LAST November, Britain’s five largest children’s charities launched the Children’s Charities Coalition. Mr Russell says that the core of its demands, which have been backed by 130 other charities, is “a joined-up, cross-government strategy that puts children’s flourishing at the front and centre of the Government’s agenda. Every government department that is interfacing with children’s lives needs to line up.”

You cannot address school attendance on its own, he explains. “We need to address child poverty: we need to get more resources into early intervention.” He refers to a statistic that “terrifies” him: there are 79 per cent more children in residential care today than there were 12 years ago. “The reason for that is that we’re not helping children and families early enough.

“We need to reinvest in youth work, so we are helping to build communities that help children thrive, and we must ensure that every child who needs additional educational-needs support gets it.”

He quotes the 19th-century US social reformer and statesman Frederick Douglass: “It is easier to build strong children than fix broken men.”

“Four years into my role at the Children’s Society, I’m on my seventh Education Secretary, and my ninth Children’s Minister. There is a lack of consistent leadership in the Cabinet to make the case. I understand that the public purse is under huge pressure, but we need the Government to say, from the Prime Minister down, that children are a priority for this administration.

“They haven’t been a priority for a long time, and we are seeing the impact of that. Frankly, life now is just too difficult for too many children.”


MY SON was 13 when the first lockdown happened. He hadn’t been doing particularly well at school — I would say he is more of a hands-on learner, and traditional education didn’t really tick his boxes, or meet his needs. It’s focused on the grades now, isn’t it? Not on the children.

After the second lockdown, he started refusing to get out of bed to go to school. He would get up and potter about doing a bit of woodwork, that sort of thing. Again, hands-on. Lots of his friends didn’t go to school, either.

It was a really tough time; very stressful. We were having arguments all the time, trying to make him conform, which was not the answer. We had to completely change our mindset.

We did go to Child and Adolescent Mental Health Services because of his anger; but he told me he wasn’t going again. He ran away a couple of times — only down the road, but we did have to get the police out to find him.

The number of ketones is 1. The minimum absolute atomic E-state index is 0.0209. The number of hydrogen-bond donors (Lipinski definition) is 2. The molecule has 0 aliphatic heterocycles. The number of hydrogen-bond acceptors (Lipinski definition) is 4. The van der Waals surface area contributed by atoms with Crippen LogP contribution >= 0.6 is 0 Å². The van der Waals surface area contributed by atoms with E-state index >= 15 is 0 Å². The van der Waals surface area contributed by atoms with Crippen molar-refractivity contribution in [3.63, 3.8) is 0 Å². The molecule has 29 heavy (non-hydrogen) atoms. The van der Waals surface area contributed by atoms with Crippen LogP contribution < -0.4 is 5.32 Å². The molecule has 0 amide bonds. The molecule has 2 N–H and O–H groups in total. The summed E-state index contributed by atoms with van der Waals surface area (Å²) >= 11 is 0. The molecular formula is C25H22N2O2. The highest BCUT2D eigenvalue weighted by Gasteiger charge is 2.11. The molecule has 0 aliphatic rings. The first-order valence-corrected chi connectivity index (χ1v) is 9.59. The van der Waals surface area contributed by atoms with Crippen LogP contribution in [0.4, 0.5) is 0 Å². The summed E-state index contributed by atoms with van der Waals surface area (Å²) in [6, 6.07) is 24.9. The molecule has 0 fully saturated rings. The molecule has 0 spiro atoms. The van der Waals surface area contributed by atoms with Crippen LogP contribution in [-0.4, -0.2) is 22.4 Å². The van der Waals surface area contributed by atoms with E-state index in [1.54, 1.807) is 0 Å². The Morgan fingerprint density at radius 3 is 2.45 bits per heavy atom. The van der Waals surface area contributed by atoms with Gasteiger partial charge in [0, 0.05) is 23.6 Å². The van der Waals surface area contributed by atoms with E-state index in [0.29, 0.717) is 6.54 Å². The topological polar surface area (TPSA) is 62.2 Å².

I think he was depressed. He felt that people were bullying him. He’s not the easiest of children, though he’s a lovely lad, very chatty, and we love him to bits. He doesn’t much like being told what to do. He’s never been diagnosed with anything, but he might have some autistic tendencies.

I was in contact with the school all the time, and a youth worker attached to the school from the LEA youth service came out once a week or so, to chat with him. A charity that supports farmers and their families also got involved, and a member of their team still comes to see him every couple of months, although that will end soon.

The school adjusted his timetable, so that he only had to go in three days a fortnight, doing just the core subjects. They asked us to arrange some work experience; so he worked two or three days a week on a farm and, later, also at a garage. That counted as being in education.

The LEA didn’t really get involved, though they did make me do a parenting course. I was a bit miffed about that, but I did it to tick the box.

He took five GCSE exams last summer, in English, maths and science, and got Cs and Ds. He’s now working full-time, as a self-employed farm labourer, at the farm where he did his work experience.

He’s also socialising more, going to the pub. He’s not old enough yet, but they all do it. And he passed his tractor test, which has made him a bit more independent, because he can drive our tractor to work.

Having officially left school, he’s in a much better head space and is pursuing a career of his choice. He didn’t drop out completely, largely because of the creative approach taken by the school and the other agencies involved. Nevertheless, it was a battle and stressful for all of the family.

* Not her real name